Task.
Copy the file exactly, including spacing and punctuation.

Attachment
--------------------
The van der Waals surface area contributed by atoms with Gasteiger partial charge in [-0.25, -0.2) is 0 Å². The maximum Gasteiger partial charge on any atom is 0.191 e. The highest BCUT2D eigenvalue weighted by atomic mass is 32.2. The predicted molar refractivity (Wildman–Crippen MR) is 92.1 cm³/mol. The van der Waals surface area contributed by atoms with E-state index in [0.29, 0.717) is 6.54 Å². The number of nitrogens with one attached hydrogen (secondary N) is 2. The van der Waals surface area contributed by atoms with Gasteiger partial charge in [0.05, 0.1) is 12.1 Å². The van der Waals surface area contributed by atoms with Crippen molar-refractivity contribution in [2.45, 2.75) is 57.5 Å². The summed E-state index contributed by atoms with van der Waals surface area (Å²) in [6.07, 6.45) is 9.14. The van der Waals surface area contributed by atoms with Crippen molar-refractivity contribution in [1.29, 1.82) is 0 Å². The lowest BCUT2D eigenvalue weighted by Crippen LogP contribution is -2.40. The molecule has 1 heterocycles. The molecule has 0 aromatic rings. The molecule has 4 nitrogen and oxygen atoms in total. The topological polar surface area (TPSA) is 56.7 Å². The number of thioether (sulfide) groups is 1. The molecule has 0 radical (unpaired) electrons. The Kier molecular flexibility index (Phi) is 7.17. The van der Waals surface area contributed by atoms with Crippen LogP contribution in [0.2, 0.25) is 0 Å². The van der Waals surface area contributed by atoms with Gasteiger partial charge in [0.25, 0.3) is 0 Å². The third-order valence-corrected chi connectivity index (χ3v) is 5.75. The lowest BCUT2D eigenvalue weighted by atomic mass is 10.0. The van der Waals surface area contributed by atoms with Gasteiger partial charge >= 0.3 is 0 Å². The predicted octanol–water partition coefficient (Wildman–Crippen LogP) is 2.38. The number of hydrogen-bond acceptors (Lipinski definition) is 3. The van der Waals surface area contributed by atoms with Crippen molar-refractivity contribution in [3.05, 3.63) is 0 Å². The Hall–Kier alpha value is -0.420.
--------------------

The van der Waals surface area contributed by atoms with Gasteiger partial charge in [-0.25, -0.2) is 0 Å². The maximum Gasteiger partial charge on any atom is 0.191 e. The highest BCUT2D eigenvalue weighted by atomic mass is 32.2. The predicted molar refractivity (Wildman–Crippen MR) is 92.1 cm³/mol. The van der Waals surface area contributed by atoms with E-state index in [0.29, 0.717) is 6.54 Å². The number of nitrogens with one attached hydrogen (secondary N) is 2. The van der Waals surface area contributed by atoms with Gasteiger partial charge in [0.05, 0.1) is 12.1 Å². The van der Waals surface area contributed by atoms with Crippen molar-refractivity contribution in [2.45, 2.75) is 57.5 Å². The summed E-state index contributed by atoms with van der Waals surface area (Å²) in [6.07, 6.45) is 9.14. The van der Waals surface area contributed by atoms with Crippen molar-refractivity contribution in [1.29, 1.82) is 0 Å². The lowest BCUT2D eigenvalue weighted by Crippen LogP contribution is -2.40. The molecule has 1 heterocycles. The molecule has 0 aromatic rings. The molecule has 4 nitrogen and oxygen atoms in total. The topological polar surface area (TPSA) is 56.7 Å². The number of thioether (sulfide) groups is 1. The molecule has 0 radical (unpaired) electrons. The Kier molecular flexibility index (Phi) is 7.17. The van der Waals surface area contributed by atoms with Crippen LogP contribution in [0.2, 0.25) is 0 Å². The van der Waals surface area contributed by atoms with Gasteiger partial charge in [0.25, 0.3) is 0 Å². The third-order valence-corrected chi connectivity index (χ3v) is 5.75. The lowest BCUT2D eigenvalue weighted by atomic mass is 10.0. The van der Waals surface area contributed by atoms with Gasteiger partial charge >= 0.3 is 0 Å². The predicted octanol–water partition coefficient (Wildman–Crippen LogP) is 2.38. The number of hydrogen-bond acceptors (Lipinski definition) is 3. The van der Waals surface area contributed by atoms with Crippen molar-refractivity contribution in [3.05, 3.63) is 0 Å². The Hall–Kier alpha value is -0.420.